After standing for more than a century, it only took a couple hours to bring down the landmark flagpole in downtown Ravenna.
The 150-foot-tall flagpole was gently lowered to the ground about 10:15 a.m. Tuesday after about two-thirds of it was swung gently away from the remaining base at the corner of Main and Chestnut streets. Then, crews cut away bolts and rivets covered with decades of paint and corrosion, separating the pieces so they could be loaded onto a flatbed trailer.
The pieces have been taken to Newbury Sandblasting in Geauga County where they will be stripped down to bare metal, repaired and recoated.
Jack Schafer, a local businessman, and attorney Peggy DiPaola, who head Friends of the Flagpole, were on hand to watch the structure come down. Schafer watched carefully as work progressed. After the pole was on the ground, one mystery was explained -- the ball at the top of the pole.
For years, the ball leaned off center, looking like it could fall off at any time.
Once safely on the ground, Schafer and others found that the ball was hollow, made of aluminum -- and not original. The ball was connected to a pipe that sleeved into a larger pipe at the top of the flagpole. Someone had used wire and something like automotive bonder to secure the ball years ago.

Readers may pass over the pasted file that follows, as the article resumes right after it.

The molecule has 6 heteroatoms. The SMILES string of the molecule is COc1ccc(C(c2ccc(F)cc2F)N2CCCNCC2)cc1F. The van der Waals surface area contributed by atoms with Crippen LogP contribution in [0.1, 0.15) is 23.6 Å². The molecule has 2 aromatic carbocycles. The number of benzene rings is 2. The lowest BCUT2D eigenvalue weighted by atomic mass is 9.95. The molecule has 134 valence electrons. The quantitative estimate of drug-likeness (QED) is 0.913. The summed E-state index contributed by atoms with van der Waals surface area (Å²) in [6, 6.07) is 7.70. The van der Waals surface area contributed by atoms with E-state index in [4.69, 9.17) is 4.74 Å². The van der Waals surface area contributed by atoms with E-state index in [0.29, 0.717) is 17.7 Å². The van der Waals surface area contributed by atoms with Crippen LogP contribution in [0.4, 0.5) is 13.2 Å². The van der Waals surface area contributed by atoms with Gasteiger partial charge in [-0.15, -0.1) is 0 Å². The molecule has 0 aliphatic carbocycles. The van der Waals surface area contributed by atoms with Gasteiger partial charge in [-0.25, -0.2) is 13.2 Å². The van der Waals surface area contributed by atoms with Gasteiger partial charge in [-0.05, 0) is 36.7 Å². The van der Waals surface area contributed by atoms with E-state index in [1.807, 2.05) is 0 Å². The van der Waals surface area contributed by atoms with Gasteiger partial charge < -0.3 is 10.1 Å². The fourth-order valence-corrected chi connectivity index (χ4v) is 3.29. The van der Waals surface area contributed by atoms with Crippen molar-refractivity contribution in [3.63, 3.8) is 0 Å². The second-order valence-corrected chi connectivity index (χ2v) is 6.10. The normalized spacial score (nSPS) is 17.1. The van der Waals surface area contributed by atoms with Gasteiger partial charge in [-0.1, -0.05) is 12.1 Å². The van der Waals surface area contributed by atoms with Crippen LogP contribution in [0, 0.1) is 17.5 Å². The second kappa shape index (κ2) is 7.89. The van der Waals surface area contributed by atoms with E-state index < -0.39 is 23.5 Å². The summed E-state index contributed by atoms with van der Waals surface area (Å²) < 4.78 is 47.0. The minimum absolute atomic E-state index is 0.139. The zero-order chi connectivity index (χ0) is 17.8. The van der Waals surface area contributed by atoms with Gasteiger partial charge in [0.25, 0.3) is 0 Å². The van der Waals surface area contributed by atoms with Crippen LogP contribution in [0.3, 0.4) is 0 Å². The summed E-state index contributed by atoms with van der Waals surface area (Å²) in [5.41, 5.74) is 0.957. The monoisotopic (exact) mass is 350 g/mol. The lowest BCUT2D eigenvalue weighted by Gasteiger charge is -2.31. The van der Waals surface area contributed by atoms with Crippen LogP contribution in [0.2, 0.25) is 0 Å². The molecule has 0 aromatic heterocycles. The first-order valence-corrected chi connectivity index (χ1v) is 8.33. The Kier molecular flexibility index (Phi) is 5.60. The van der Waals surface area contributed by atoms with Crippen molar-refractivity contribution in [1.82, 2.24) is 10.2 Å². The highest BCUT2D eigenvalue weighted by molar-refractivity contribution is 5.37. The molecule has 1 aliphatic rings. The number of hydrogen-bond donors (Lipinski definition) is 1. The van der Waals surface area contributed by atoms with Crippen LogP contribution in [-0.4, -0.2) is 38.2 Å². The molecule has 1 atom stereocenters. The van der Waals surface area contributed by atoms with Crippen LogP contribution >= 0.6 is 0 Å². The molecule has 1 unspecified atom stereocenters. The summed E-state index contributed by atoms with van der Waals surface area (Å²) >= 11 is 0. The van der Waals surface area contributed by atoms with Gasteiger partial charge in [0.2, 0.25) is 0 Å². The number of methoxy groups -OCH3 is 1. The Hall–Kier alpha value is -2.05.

Schafer said the culmination of the group's two years of work will come in about a month when the refurbished flagpole, with its distinctive lattice support structure, will be re-erected on a new concrete base, ready for another century. Ravenna Township trustees, who own the flagpole, plan to add improved lighting and a decorative fence around the base.
Several dozen people stood on sidewalks and on the courthouse square, watching the action Tuesday morning.
Crews started early Tuesday and had the top of the pole cabled to a large crane by about 10 a.m.
Police closed Main Street to traffic from Park Way to Prospect Street when workers started cutting away the rivets to let the top separate from the base.
After a few minutes of gentle persuasion, the pole and superstructure swung free and was lowered to South Chestnut Street. By about noon it was over except for loading up the pieces.
There was a brief cheer from spectators when the pole lifted away.
DiPaola said the Friends of the Flagpole is still accepting donations toward the refurbishment. When it started its campaign in April 2012, the friends group set a $130,000 goal.
She said the group wants to install a historic marker at the base of the flagpole.
"We are going to apply to the National Register," for it as well. "And that takes money," she said.
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